Wednesday, February 24, 2021


Biden says he wants to unite people. Some interpret this as meaning a bipartisan thing, that he will give a little and the other side will give a little. So the question is, is there room to compromise, to meet in the middle? Is President Biden promising to adopt Republican policies to unite the people? I don't think that's what he means.

I would typify the previous administration as an incompetent presidency, with the economy gone to hell, massive corruption, natural disasters with no response, and of course a pandemic that somehow didn't get the message that it was supposed to go away like magic. But conservatives hate to see Trump go, they insist that he fulfilled his campaign promises, that he gave them what they wanted. I am not really the one to speak for what a great job he did, but I saw a few things that he delivered for his voters. Off the top of my head:

The wall. An attempt to physically block immigrants from coming over the border. Completely ineffective on every level and Mexico did not pay for it, but conservatives loved it as a symbol of American fear.

Muslim ban. The assumption is that all Muslims are terrorists, they hate our way of life. All billion and a half of them are our enemy. For many Americans this is (ironically) a no-brainer.

Amnesty for domestic terrorists. Armed militants taking over state capitols, caravans attacking cities with federal and local police protection. White murderers and vandals praised and rewarded.

ICE. Not just blocking immigrants, but humiliating them, making refugees' miserable lives even more miserable. So what if a few hundred women are raped, a few hundred kids are taken from their mothers, a few thousand get COVID, a few dozen die? What in the world ever gave all those foreigners the idea we would welcome the huddled masses yearning to breathe free?

Wealth inequality. The rich got much richer under the previous administration, and the poor got poorer. Good job, Republicans!

The courts. It didn't really help him any, but the Republicans under Trump filled the courts with conservative and incompetent judges. I think this is really about abortion, which the Bible says is ... uh never mind, it doesn't say anything about it.

Racist police violence. Conservatives loved the police brutality in Portland, Seattle, Minneapolis, and other cities, blaming it on the victims. Their point of course is that those people deserve it. Tear gas, rubber bullets, running over people, kettling and beating people, chokeholds -- conservatives think this is great, as long as the victims are Black or, you know, antifa or something.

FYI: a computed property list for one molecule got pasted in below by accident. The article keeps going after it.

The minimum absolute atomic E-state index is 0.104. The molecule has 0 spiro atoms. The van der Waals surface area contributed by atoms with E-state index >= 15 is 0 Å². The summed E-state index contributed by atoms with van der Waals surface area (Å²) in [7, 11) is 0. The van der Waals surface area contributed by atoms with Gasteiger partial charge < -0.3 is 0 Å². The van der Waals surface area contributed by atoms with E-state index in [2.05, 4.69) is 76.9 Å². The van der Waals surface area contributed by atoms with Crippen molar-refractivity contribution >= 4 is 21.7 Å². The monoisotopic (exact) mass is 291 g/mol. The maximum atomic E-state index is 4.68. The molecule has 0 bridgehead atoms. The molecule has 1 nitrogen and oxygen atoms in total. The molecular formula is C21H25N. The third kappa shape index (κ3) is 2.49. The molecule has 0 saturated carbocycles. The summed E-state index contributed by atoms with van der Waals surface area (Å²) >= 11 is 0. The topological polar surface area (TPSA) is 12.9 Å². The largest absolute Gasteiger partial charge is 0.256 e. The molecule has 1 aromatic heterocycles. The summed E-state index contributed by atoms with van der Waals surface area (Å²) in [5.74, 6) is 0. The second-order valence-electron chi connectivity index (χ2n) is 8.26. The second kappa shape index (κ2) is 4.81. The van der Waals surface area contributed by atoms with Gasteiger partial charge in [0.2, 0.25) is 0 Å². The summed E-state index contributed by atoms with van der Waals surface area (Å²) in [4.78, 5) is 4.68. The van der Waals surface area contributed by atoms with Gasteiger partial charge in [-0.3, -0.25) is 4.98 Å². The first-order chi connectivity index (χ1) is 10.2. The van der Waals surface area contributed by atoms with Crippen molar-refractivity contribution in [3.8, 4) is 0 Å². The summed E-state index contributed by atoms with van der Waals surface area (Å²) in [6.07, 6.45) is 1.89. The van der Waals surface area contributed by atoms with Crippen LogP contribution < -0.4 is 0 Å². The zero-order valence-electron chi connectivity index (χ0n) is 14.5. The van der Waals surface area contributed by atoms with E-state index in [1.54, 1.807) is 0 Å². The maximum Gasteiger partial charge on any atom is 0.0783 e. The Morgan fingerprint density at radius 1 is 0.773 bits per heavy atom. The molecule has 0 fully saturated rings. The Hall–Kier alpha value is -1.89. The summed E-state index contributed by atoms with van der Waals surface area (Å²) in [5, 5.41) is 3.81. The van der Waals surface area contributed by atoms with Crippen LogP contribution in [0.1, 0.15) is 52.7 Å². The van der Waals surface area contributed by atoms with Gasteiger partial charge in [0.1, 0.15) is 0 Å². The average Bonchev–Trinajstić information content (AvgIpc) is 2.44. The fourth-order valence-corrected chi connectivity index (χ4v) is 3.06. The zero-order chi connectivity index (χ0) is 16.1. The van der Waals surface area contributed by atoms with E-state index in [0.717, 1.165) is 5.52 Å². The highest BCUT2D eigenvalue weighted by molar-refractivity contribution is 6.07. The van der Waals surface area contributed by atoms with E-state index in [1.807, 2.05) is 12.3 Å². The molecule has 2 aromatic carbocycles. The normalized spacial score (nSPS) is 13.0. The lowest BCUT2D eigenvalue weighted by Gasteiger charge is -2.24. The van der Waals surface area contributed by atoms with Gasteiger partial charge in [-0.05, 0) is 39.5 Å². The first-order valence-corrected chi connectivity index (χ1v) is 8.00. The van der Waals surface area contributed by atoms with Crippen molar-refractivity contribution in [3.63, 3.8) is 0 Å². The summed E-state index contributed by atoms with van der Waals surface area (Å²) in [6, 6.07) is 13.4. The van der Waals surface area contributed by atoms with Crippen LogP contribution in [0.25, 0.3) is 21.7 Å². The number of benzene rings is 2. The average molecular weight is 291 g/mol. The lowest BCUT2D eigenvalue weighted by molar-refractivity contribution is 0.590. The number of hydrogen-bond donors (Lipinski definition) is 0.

Gay and transgender people. Rights eliminated all over the place. Hey, it's their choice, if they don't want to be discriminated against they ought to just quit that stuff.

Women. Grab 'em. The Stormy Daniels situation was something to be proud of, what a stud. And you could tell there were a bunch of others too, man this guy is a regular Romeo. Official Republican platform: hot women are the best. The rest of them are bitches, especially the ugly ones.

Guns. Look, Trump doesn't know anything about guns. He's a New York real estate developer. He's got soft little hands. But the point is, he is in favor of white people being able to shoot somebody without getting arrested. The Constitution is: sumpn sumpn Second Amendment sumpn sumpn sumpn, under God.

In other words, no, there is not room to compromise. Those of us who care do not want to see America turn into that. By that I mean, a majority of Americans do not and did not want that. Hate had its turn, it didn't work out, it's time to move on.

Unity does not mean compromise. It means inviting people back into our community who have been pushed out, often verbally and sometimes literally attacked by our government. The saying during the previous administration was "it's all about the cruelty," and that is going to stop. Laws need to be enforced, order needs to be maintained, but the government does not need to be abusive to people just because they don't meet the privileged profile.

Wednesday, February 03, 2021

The End of Doomscrolling

A browsing technique emerged on Twitter and news media over the past four years, called doomscrolling. This is where you go to your phone or computer every half hour or so and scroll furiously down the screen to see what insane or atrocious thing the President or his team have just done. Journalists found new ways to say, "We thought we had seen the craziest, stupidest thing possible, but he has outdone himself," and then they would describe some boorish or ill-considered decision or outburst, and by the time you read it the President and his crew had broken their own record and you had to scroll again to find out about the newest Worst Thing Ever. Pitching paper towels in Puerto Rico, Four Seasons Total Landscaping, "Lock her up..." I could go on for a long time.